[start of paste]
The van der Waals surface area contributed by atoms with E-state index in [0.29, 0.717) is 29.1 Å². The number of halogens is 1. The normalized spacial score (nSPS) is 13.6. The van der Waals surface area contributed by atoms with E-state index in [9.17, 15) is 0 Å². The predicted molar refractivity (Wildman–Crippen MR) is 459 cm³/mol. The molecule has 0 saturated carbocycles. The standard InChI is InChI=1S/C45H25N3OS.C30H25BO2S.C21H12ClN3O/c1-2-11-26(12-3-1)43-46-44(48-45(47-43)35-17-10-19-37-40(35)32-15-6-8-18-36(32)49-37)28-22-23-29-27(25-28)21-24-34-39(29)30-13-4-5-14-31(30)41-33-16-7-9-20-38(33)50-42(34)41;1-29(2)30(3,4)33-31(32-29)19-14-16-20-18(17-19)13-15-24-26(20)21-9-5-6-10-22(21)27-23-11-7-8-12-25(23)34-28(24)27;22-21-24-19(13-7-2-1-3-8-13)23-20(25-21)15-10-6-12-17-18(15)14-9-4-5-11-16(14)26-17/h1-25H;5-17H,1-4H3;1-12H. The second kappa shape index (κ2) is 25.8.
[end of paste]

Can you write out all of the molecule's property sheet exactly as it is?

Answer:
The van der Waals surface area contributed by atoms with E-state index in [0.29, 0.717) is 29.1 Å². The number of halogens is 1. The normalized spacial score (nSPS) is 13.6. The van der Waals surface area contributed by atoms with E-state index in [9.17, 15) is 0 Å². The predicted molar refractivity (Wildman–Crippen MR) is 459 cm³/mol. The molecule has 0 saturated carbocycles. The standard InChI is InChI=1S/C45H25N3OS.C30H25BO2S.C21H12ClN3O/c1-2-11-26(12-3-1)43-46-44(48-45(47-43)35-17-10-19-37-40(35)32-15-6-8-18-36(32)49-37)28-22-23-29-27(25-28)21-24-34-39(29)30-13-4-5-14-31(30)41-33-16-7-9-20-38(33)50-42(34)41;1-29(2)30(3,4)33-31(32-29)19-14-16-20-18(17-19)13-15-24-26(20)21-9-5-6-10-22(21)27-23-11-7-8-12-25(23)34-28(24)27;22-21-24-19(13-7-2-1-3-8-13)23-20(25-21)15-10-6-12-17-18(15)14-9-4-5-11-16(14)26-17/h1-25H;5-17H,1-4H3;1-12H. The second kappa shape index (κ2) is 25.8.